In October 2017 the UK’s longest running tour operators closed its doors, grounded flights and ceased to trade leaving much uncertainty for its crew, those with future bookings, those currently abroad and the industry itself.
Fortunately for most the disruption will be minimal and it already looks like the Civil Aviation Authority (CAA) and the industry are coming to the aid of those caught up in what really is potentially the end of an era.
Monarch was founded in 1968 and I’m sure like myself many of you will have been on a Monarch holiday or flight. I remember my first journey as a child where I bought a model of the plane we were on whilst flying to our holiday and subsequent journeys in later life. The service was always great and I would always opt for a Monarch flight over other operators if it fitted in with my plans. Sadly this does not appear to have been enough to stop what appears to have been the inevitable over the last few years.
The media is branding the collapse of Monarch as “the perfect storm.” A catalogue of events over recent years largely out of Monarch’s control added to the intense price war among rival operators increased the strain which has ultimately led to the demise of one of the UK’s largest and somewhat loved tour operators.
A large scale collapse of what is most likely a household name like Monarch among the travel community although sad is a good opportunity for everyone else to take stock, reflect and more importantly learn.
What can we do differently? How do we prepare for changes that occur in our industry and how do we stay competitive?
It’s likely that the unfortunate events unfolding will in fact bolster the short haul air travel industry and strengthen the very rivals Monarch was competing against as there will now be, one less competitor. Sad for those caught up in Monarch’s collapse but potentially beneficial to the remaining operators.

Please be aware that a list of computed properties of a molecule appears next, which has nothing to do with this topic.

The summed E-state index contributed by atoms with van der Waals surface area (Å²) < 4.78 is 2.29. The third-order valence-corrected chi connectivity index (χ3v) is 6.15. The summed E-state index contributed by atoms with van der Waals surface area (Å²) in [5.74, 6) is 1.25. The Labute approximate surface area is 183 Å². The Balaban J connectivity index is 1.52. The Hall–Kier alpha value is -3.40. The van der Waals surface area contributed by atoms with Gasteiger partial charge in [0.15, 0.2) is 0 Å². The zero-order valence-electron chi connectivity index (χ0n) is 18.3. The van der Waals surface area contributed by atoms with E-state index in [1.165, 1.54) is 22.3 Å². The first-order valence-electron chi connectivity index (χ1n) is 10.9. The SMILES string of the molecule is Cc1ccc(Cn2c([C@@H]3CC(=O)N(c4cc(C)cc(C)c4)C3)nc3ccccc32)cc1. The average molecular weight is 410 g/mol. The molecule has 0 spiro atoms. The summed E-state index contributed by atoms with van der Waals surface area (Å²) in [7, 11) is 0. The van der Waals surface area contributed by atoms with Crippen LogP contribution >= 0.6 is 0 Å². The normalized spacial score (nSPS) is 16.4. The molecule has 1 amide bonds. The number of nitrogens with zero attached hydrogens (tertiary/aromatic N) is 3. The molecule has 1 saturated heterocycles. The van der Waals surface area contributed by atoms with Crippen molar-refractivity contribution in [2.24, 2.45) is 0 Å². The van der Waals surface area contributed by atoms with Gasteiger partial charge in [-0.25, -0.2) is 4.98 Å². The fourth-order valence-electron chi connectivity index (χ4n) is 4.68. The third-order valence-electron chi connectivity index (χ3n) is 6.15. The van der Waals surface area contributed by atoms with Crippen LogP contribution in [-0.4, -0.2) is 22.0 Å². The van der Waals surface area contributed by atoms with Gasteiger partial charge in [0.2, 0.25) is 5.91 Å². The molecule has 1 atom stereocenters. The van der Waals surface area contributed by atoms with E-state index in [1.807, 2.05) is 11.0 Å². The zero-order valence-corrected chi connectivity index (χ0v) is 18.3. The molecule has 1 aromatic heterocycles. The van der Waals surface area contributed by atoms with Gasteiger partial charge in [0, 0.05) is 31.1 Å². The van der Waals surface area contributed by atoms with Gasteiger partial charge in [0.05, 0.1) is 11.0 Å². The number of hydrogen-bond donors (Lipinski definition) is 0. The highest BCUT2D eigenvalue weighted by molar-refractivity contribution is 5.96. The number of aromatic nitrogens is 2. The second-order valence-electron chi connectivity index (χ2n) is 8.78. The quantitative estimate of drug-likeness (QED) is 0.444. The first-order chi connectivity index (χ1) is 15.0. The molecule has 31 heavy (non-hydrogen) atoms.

So, as a growing tour operator ourselves currently excluding flights we ask the question, is your booking safe with us and how do we ensure your money is secure?
Well in short the answer is yes your booking is safe, but how?
Any tour operator putting together packages for profit or not MUST comply with the package travel regulations, but what is a package?
The Package Travel, Package Holidays and Package Tours Regulations 1992 state:
“package” means the pre-arranged combination of at least two of the following components when sold or offered for sale at an inclusive price and when the service covers a period of more than twenty-four hours or includes overnight accommodation:—
(a) transport; (b)accommodation; (c)other tourist services not ancillary to transport or accommodation and accounting for a significant proportion of the package,
In short where an operator puts together 1 or more services to form a package of over 24 hours such as transport and accommodation (or transport and a tour guide) then sells that package they must comply with the regulations. When only one service is offered alone (e.g. just guide) a package is not formed and therefore does not need to be protected.
For us at Mountaineerin Ltd we offer several packages, for example:
A national 3 peaks challenge where we put together transport, B&B and a leader
A national 3 peaks challenge where we put together transport and a leader
A fully inclusive Everest Base Camp or Kilimanjaro Trek excluding flight
All of the above and other events we offer are required to comply with the regulations and there are several ways we can do this. Some are:
ATOL – Air Travel Organisor’s Licensing (For packages including air travel)
Trust Account – Such as the Travel Trust Association
Financial Failure Protection – Insurance with regulation compliant insurers
At present we use a financial failure insurer (as this suits our current business model) that complies with the Package Travel regulations which give both us and our customers the reassurance that if something goes wrong their money is safe.